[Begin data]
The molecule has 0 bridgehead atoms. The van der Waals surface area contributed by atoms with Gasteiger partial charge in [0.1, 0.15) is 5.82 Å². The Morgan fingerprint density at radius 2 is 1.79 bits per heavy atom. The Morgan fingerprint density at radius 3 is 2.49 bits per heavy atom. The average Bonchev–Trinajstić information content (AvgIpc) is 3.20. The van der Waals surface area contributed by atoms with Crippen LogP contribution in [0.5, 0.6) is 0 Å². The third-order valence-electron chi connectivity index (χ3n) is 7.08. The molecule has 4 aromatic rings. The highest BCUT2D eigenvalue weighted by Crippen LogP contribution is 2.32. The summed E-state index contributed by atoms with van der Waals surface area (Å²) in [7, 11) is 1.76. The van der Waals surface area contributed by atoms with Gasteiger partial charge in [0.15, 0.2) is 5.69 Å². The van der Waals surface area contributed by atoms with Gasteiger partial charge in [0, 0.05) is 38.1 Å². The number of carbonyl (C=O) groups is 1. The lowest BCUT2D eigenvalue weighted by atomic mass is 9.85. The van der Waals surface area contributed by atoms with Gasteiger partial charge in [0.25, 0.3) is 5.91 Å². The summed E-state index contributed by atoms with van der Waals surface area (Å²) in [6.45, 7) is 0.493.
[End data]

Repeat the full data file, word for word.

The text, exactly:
The molecule has 0 bridgehead atoms. The van der Waals surface area contributed by atoms with Gasteiger partial charge in [0.1, 0.15) is 5.82 Å². The Morgan fingerprint density at radius 2 is 1.79 bits per heavy atom. The Morgan fingerprint density at radius 3 is 2.49 bits per heavy atom. The average Bonchev–Trinajstić information content (AvgIpc) is 3.20. The van der Waals surface area contributed by atoms with Crippen LogP contribution in [0.5, 0.6) is 0 Å². The third-order valence-electron chi connectivity index (χ3n) is 7.08. The molecule has 4 aromatic rings. The highest BCUT2D eigenvalue weighted by Crippen LogP contribution is 2.32. The summed E-state index contributed by atoms with van der Waals surface area (Å²) in [7, 11) is 1.76. The van der Waals surface area contributed by atoms with Gasteiger partial charge in [0.15, 0.2) is 5.69 Å². The van der Waals surface area contributed by atoms with Gasteiger partial charge in [0, 0.05) is 38.1 Å². The number of carbonyl (C=O) groups is 1. The lowest BCUT2D eigenvalue weighted by atomic mass is 9.85. The van der Waals surface area contributed by atoms with Gasteiger partial charge in [0.25, 0.3) is 5.91 Å². The summed E-state index contributed by atoms with van der Waals surface area (Å²) in [6.45, 7) is 0.493.